351 posted on 09/29/2005 5:43:24 PM PDT by PatrickHenry (Disclaimer -- this information may be legally false in Kansas.)
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To: PatrickHenry
Did you know there's no geologic column, either? So, of course there's no fossil record! Where would it live?
352 posted on 09/29/2005 5:47:51 PM PDT by VadeRetro (Liberalism is a cancer on society. Creationism is a cancer on conservatism.)
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To: PatrickHenry
In summary, the carbon-14 method, when corrected for the effects of the flood, can give useful results, but needs to be applied carefully. It does not give dates of millions of years and when corrected properly fits well with the biblical flood.

What's truly astonishing is that there are several true statements in it. It can give useful results. It needs to be applied carefully. It does not give dates of millions of years.

353 posted on 09/29/2005 5:49:25 PM PDT by Right Wing Professor
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To: VadeRetro
Did you know there's no geologic column, either?

Fool! The bible has several references to the pillars of the earth. Squid pro quo!

354 posted on 09/29/2005 5:51:15 PM PDT by PatrickHenry (Disclaimer -- this information may be legally false in Kansas.)
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To: PatrickHenry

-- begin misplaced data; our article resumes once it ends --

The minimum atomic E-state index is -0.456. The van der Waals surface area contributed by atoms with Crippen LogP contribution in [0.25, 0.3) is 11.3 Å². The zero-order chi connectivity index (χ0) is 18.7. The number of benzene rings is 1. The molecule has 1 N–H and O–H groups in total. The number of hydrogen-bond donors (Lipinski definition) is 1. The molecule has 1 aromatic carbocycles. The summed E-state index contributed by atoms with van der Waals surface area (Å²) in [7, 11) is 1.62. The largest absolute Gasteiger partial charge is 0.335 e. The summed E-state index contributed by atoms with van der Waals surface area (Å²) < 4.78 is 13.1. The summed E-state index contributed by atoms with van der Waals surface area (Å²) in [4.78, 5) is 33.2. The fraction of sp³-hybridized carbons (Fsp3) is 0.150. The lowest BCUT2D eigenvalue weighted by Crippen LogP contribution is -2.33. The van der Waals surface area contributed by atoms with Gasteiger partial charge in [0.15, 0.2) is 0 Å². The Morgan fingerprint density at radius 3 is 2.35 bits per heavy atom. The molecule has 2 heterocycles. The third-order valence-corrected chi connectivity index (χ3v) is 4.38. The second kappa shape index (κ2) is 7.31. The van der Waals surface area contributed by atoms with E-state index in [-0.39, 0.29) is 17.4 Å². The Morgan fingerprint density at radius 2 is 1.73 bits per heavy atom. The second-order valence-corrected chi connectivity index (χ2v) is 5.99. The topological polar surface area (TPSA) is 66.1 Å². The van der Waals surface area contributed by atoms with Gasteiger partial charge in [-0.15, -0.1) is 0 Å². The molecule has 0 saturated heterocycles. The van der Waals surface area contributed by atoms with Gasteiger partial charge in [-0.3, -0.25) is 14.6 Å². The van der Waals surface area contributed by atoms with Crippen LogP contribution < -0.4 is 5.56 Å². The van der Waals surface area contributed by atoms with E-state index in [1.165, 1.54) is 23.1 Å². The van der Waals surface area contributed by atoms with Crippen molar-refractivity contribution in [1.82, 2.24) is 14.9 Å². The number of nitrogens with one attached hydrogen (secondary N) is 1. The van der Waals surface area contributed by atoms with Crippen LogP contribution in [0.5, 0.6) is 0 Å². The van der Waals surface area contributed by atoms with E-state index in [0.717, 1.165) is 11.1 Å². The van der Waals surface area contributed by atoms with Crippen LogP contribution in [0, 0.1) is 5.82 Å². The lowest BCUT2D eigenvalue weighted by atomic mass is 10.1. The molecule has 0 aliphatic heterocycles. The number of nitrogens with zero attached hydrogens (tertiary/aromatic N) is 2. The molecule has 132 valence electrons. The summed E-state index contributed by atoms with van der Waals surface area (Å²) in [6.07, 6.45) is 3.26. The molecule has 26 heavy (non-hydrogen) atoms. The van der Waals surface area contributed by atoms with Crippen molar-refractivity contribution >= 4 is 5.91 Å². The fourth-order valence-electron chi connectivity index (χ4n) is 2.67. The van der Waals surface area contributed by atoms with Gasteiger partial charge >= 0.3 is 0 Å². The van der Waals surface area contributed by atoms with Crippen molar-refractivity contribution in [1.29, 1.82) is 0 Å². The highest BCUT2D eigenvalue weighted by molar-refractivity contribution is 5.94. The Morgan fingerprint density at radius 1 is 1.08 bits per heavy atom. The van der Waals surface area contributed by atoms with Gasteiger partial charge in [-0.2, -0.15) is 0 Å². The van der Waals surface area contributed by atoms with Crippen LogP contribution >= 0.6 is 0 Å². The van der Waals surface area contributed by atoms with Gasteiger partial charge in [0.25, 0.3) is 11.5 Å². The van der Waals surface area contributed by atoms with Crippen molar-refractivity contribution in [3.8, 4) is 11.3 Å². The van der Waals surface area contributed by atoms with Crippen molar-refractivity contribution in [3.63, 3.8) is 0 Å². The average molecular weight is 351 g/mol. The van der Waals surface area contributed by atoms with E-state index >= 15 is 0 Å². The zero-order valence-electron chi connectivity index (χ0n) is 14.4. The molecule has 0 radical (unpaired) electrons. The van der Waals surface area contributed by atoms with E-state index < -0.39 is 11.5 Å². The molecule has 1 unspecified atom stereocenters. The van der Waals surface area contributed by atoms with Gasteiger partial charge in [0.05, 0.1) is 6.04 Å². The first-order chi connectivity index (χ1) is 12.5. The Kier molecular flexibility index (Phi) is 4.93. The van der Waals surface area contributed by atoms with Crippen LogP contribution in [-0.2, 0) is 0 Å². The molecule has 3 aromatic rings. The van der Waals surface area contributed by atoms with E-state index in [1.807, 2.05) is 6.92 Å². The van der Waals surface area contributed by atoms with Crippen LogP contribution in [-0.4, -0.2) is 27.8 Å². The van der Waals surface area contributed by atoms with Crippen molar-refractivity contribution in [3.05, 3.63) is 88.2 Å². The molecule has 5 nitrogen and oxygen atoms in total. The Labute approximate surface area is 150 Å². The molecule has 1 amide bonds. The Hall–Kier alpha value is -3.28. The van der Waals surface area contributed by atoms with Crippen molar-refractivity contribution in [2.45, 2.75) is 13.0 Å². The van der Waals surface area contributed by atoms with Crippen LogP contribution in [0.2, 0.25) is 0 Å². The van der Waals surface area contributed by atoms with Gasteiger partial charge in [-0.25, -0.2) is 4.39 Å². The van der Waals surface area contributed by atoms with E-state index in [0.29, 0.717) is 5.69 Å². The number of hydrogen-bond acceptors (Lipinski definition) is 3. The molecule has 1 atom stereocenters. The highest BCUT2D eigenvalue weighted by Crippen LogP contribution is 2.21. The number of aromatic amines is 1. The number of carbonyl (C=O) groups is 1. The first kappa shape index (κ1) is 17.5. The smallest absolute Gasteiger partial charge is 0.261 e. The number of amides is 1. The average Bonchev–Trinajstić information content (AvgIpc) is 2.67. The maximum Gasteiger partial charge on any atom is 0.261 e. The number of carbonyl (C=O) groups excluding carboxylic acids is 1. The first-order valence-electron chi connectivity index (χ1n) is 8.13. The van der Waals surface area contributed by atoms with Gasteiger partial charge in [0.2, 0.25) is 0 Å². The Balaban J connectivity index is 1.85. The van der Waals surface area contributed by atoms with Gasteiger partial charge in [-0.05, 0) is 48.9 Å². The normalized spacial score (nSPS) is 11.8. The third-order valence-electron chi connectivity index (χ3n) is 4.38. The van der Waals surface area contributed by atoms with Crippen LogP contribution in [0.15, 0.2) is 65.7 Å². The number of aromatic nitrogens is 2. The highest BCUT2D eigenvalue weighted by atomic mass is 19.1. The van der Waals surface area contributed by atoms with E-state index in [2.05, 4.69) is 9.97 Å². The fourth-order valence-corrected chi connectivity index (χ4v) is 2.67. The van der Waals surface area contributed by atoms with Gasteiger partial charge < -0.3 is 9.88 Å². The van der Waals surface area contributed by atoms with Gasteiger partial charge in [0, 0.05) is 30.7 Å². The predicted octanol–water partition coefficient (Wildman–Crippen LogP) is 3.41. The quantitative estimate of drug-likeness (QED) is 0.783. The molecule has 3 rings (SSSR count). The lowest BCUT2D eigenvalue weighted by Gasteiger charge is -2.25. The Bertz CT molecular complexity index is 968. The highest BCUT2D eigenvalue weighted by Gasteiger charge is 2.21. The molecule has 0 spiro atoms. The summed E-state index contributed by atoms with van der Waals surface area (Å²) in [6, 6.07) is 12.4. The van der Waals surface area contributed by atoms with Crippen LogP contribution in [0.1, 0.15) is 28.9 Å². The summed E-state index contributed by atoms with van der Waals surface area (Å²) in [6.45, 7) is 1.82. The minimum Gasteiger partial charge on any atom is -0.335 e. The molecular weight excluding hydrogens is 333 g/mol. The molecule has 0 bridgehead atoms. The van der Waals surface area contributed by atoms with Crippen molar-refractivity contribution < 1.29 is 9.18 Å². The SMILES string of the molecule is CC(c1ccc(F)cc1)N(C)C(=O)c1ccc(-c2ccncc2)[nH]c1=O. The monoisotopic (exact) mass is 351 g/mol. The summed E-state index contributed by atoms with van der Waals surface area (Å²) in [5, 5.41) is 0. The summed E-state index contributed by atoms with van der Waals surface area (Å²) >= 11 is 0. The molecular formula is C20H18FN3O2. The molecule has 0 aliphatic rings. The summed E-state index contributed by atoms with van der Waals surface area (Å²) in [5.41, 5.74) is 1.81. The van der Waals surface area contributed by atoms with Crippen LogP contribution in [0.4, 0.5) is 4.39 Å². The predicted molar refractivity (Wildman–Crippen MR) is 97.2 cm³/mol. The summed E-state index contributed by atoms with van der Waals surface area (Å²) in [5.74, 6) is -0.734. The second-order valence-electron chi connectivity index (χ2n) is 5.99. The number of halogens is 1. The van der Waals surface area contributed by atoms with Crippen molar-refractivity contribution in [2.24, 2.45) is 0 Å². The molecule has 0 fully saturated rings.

The funny thing is, Carbon-14 has almost nothing to do with evolution! For that you have to go to the other radiometric dating methods. I think they don't know the difference, and don't read our responses which explain it to them.

Its really funny when they tell us you can't date fossils with Carbon-14. (Like being told evolution is just a theory.) Duh!

355 posted on 09/29/2005 5:53:39 PM PDT by Coyoteman (I love the sound of beta decay in the morning!)
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To: Coyoteman

It's the "I learnt everything I know about science from TV" syndrome


356 posted on 09/29/2005 5:56:07 PM PDT by bobdsmith
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To: Right Wing Professor
What's truly astonishing is that there are several true statements in it. It can give useful results. It needs to be applied carefully. It does not give dates of millions of years.

It's exactly the sort of thing for which Wolfgang Pauli's famous remark: "It's so bad it's not even wrong" seems so apropo.

357 posted on 09/29/2005 5:56:40 PM PDT by longshadow
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To: Coyoteman

The funny thing is, Carbon-14 has almost nothing to do with evolution!

But the YEC crowd needs to start somewhere. And they've got little to work with.

358 posted on 09/29/2005 6:00:33 PM PDT by ml1954
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To: Coyoteman

nothing you say will touch that one.
the almighty would have to come down and tan his hide with a hefty length structural tubing to shift His Ignorance one iota.

what you, I, and the others do here is equivalent to biff-baffing a badminton shuttlecock: we get exercise, sure... but the shuttlecock doesn't give a damn.

on to important matters: why does fresh wet polyurethane varnish smell distinctly like fresh wet pumpkin guts?


359 posted on 09/29/2005 6:09:55 PM PDT by King Prout (19sep05 - I want at least 2 Saiga-12 shotguns. If you have leads, let me know)